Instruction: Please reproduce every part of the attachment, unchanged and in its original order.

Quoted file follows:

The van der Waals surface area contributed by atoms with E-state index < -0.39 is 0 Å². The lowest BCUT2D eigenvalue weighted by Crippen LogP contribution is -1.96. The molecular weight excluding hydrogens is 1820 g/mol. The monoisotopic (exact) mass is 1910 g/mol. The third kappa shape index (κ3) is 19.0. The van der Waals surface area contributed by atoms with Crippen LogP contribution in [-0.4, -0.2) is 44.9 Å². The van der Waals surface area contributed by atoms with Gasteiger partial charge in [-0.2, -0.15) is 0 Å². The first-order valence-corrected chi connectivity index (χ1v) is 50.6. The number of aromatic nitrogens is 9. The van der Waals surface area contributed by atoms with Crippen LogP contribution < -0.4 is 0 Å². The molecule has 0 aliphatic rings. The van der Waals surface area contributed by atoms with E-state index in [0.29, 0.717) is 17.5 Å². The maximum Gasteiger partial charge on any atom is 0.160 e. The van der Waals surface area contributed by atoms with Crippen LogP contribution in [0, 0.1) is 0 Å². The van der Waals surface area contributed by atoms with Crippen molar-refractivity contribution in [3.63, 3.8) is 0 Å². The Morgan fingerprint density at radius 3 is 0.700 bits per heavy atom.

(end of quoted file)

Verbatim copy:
The van der Waals surface area contributed by atoms with E-state index < -0.39 is 0 Å². The lowest BCUT2D eigenvalue weighted by Crippen LogP contribution is -1.96. The molecular weight excluding hydrogens is 1820 g/mol. The monoisotopic (exact) mass is 1910 g/mol. The third kappa shape index (κ3) is 19.0. The van der Waals surface area contributed by atoms with Crippen LogP contribution in [-0.4, -0.2) is 44.9 Å². The van der Waals surface area contributed by atoms with Gasteiger partial charge in [-0.2, -0.15) is 0 Å². The first-order valence-corrected chi connectivity index (χ1v) is 50.6. The number of aromatic nitrogens is 9. The van der Waals surface area contributed by atoms with Crippen LogP contribution < -0.4 is 0 Å². The molecule has 0 aliphatic rings. The van der Waals surface area contributed by atoms with E-state index in [0.29, 0.717) is 17.5 Å². The maximum Gasteiger partial charge on any atom is 0.160 e. The van der Waals surface area contributed by atoms with Crippen LogP contribution in [0, 0.1) is 0 Å². The van der Waals surface area contributed by atoms with Crippen molar-refractivity contribution in [3.63, 3.8) is 0 Å². The Morgan fingerprint density at radius 3 is 0.700 bits per heavy atom.